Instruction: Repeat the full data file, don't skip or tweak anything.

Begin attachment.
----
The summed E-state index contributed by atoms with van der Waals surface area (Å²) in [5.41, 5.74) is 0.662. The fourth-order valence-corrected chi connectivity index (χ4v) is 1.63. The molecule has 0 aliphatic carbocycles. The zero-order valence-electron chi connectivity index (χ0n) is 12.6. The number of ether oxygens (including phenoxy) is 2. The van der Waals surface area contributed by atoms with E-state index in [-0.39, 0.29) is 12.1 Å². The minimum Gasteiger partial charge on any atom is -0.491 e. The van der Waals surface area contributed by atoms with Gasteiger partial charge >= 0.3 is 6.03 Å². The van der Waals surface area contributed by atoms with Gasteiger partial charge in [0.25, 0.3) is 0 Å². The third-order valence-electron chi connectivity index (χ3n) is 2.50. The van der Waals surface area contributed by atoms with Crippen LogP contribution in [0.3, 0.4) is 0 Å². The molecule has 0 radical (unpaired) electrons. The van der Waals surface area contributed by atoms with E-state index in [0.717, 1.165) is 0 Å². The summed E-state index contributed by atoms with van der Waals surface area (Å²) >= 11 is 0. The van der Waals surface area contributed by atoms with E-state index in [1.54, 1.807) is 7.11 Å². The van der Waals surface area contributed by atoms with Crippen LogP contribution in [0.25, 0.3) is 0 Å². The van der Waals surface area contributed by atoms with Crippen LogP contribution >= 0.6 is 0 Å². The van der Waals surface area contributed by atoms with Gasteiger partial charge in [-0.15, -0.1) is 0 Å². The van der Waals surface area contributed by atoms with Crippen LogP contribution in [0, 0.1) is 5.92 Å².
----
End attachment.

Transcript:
The summed E-state index contributed by atoms with van der Waals surface area (Å²) in [5.41, 5.74) is 0.662. The fourth-order valence-corrected chi connectivity index (χ4v) is 1.63. The molecule has 0 aliphatic carbocycles. The zero-order valence-electron chi connectivity index (χ0n) is 12.6. The number of ether oxygens (including phenoxy) is 2. The van der Waals surface area contributed by atoms with E-state index in [-0.39, 0.29) is 12.1 Å². The minimum Gasteiger partial charge on any atom is -0.491 e. The van der Waals surface area contributed by atoms with Gasteiger partial charge >= 0.3 is 6.03 Å². The van der Waals surface area contributed by atoms with Gasteiger partial charge in [0.25, 0.3) is 0 Å². The third-order valence-electron chi connectivity index (χ3n) is 2.50. The van der Waals surface area contributed by atoms with Crippen LogP contribution in [0.3, 0.4) is 0 Å². The molecule has 0 radical (unpaired) electrons. The van der Waals surface area contributed by atoms with E-state index in [0.717, 1.165) is 0 Å². The summed E-state index contributed by atoms with van der Waals surface area (Å²) >= 11 is 0. The van der Waals surface area contributed by atoms with E-state index in [1.54, 1.807) is 7.11 Å². The van der Waals surface area contributed by atoms with Crippen LogP contribution in [0.25, 0.3) is 0 Å². The van der Waals surface area contributed by atoms with Crippen LogP contribution >= 0.6 is 0 Å². The van der Waals surface area contributed by atoms with Gasteiger partial charge in [-0.15, -0.1) is 0 Å². The van der Waals surface area contributed by atoms with Crippen LogP contribution in [0, 0.1) is 5.92 Å².